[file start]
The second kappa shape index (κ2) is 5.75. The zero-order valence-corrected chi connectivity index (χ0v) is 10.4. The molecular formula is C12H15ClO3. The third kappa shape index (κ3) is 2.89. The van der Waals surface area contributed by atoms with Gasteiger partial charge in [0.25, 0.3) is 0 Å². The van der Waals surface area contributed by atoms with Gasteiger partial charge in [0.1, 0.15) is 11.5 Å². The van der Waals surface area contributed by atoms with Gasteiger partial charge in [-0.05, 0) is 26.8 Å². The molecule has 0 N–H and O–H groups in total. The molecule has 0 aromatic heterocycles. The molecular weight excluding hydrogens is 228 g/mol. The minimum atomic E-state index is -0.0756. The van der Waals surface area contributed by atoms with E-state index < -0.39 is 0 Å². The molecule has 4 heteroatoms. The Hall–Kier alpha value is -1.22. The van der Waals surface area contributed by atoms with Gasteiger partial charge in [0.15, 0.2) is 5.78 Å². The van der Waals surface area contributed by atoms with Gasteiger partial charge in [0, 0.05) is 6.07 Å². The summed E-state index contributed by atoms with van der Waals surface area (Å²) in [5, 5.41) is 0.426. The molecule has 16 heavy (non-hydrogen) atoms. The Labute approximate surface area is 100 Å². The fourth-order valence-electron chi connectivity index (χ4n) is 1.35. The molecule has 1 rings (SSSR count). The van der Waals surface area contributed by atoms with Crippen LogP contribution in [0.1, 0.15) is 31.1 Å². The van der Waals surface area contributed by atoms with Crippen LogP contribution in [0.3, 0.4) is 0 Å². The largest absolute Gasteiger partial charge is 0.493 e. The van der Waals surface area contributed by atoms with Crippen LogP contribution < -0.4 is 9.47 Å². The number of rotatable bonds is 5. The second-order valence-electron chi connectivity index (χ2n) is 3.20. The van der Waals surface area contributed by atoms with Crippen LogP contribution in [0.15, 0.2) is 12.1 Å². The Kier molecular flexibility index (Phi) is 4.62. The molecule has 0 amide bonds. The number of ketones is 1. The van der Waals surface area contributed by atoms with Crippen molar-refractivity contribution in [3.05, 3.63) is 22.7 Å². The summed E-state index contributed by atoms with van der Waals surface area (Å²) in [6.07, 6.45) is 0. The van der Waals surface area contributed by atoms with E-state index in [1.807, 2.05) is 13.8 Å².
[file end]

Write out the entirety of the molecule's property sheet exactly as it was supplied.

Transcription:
The second kappa shape index (κ2) is 5.75. The zero-order valence-corrected chi connectivity index (χ0v) is 10.4. The molecular formula is C12H15ClO3. The third kappa shape index (κ3) is 2.89. The van der Waals surface area contributed by atoms with Gasteiger partial charge in [0.25, 0.3) is 0 Å². The van der Waals surface area contributed by atoms with Gasteiger partial charge in [0.1, 0.15) is 11.5 Å². The van der Waals surface area contributed by atoms with Gasteiger partial charge in [-0.05, 0) is 26.8 Å². The molecule has 0 N–H and O–H groups in total. The molecule has 0 aromatic heterocycles. The molecular weight excluding hydrogens is 228 g/mol. The minimum atomic E-state index is -0.0756. The van der Waals surface area contributed by atoms with E-state index < -0.39 is 0 Å². The molecule has 4 heteroatoms. The Hall–Kier alpha value is -1.22. The van der Waals surface area contributed by atoms with Gasteiger partial charge in [0.15, 0.2) is 5.78 Å². The van der Waals surface area contributed by atoms with Gasteiger partial charge in [0, 0.05) is 6.07 Å². The summed E-state index contributed by atoms with van der Waals surface area (Å²) in [5, 5.41) is 0.426. The molecule has 16 heavy (non-hydrogen) atoms. The Labute approximate surface area is 100 Å². The fourth-order valence-electron chi connectivity index (χ4n) is 1.35. The molecule has 1 rings (SSSR count). The van der Waals surface area contributed by atoms with Crippen LogP contribution in [0.1, 0.15) is 31.1 Å². The van der Waals surface area contributed by atoms with Crippen LogP contribution in [0.3, 0.4) is 0 Å². The largest absolute Gasteiger partial charge is 0.493 e. The van der Waals surface area contributed by atoms with Crippen LogP contribution < -0.4 is 9.47 Å². The number of rotatable bonds is 5. The second-order valence-electron chi connectivity index (χ2n) is 3.20. The van der Waals surface area contributed by atoms with Crippen LogP contribution in [0.15, 0.2) is 12.1 Å². The Kier molecular flexibility index (Phi) is 4.62. The molecule has 0 amide bonds. The number of ketones is 1. The van der Waals surface area contributed by atoms with Crippen molar-refractivity contribution in [3.05, 3.63) is 22.7 Å². The summed E-state index contributed by atoms with van der Waals surface area (Å²) in [6.07, 6.45) is 0. The van der Waals surface area contributed by atoms with E-state index in [1.807, 2.05) is 13.8 Å².